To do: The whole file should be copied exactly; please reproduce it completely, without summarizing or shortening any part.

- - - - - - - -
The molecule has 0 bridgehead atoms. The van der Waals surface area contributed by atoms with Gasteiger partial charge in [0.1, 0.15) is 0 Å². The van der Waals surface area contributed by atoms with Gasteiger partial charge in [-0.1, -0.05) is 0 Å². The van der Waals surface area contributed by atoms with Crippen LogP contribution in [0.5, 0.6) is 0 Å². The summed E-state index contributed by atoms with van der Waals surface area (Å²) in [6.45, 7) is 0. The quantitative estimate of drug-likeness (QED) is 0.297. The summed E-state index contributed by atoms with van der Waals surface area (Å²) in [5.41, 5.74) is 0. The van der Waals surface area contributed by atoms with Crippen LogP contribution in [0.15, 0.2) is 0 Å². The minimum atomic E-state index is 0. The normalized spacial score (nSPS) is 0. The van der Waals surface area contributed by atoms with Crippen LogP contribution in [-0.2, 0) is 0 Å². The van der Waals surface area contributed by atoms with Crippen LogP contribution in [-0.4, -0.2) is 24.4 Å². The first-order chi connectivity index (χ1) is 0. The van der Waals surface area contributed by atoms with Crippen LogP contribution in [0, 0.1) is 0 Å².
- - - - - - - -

The molecule has 0 bridgehead atoms. The van der Waals surface area contributed by atoms with Gasteiger partial charge in [0.1, 0.15) is 0 Å². The van der Waals surface area contributed by atoms with Gasteiger partial charge in [-0.1, -0.05) is 0 Å². The van der Waals surface area contributed by atoms with Crippen LogP contribution in [0.5, 0.6) is 0 Å². The summed E-state index contributed by atoms with van der Waals surface area (Å²) in [6.45, 7) is 0. The quantitative estimate of drug-likeness (QED) is 0.297. The summed E-state index contributed by atoms with van der Waals surface area (Å²) in [5.41, 5.74) is 0. The van der Waals surface area contributed by atoms with Crippen LogP contribution in [0.15, 0.2) is 0 Å². The minimum atomic E-state index is 0. The normalized spacial score (nSPS) is 0. The van der Waals surface area contributed by atoms with Crippen LogP contribution in [-0.2, 0) is 0 Å². The van der Waals surface area contributed by atoms with Crippen LogP contribution in [-0.4, -0.2) is 24.4 Å². The first-order chi connectivity index (χ1) is 0. The van der Waals surface area contributed by atoms with Crippen LogP contribution in [0, 0.1) is 0 Å².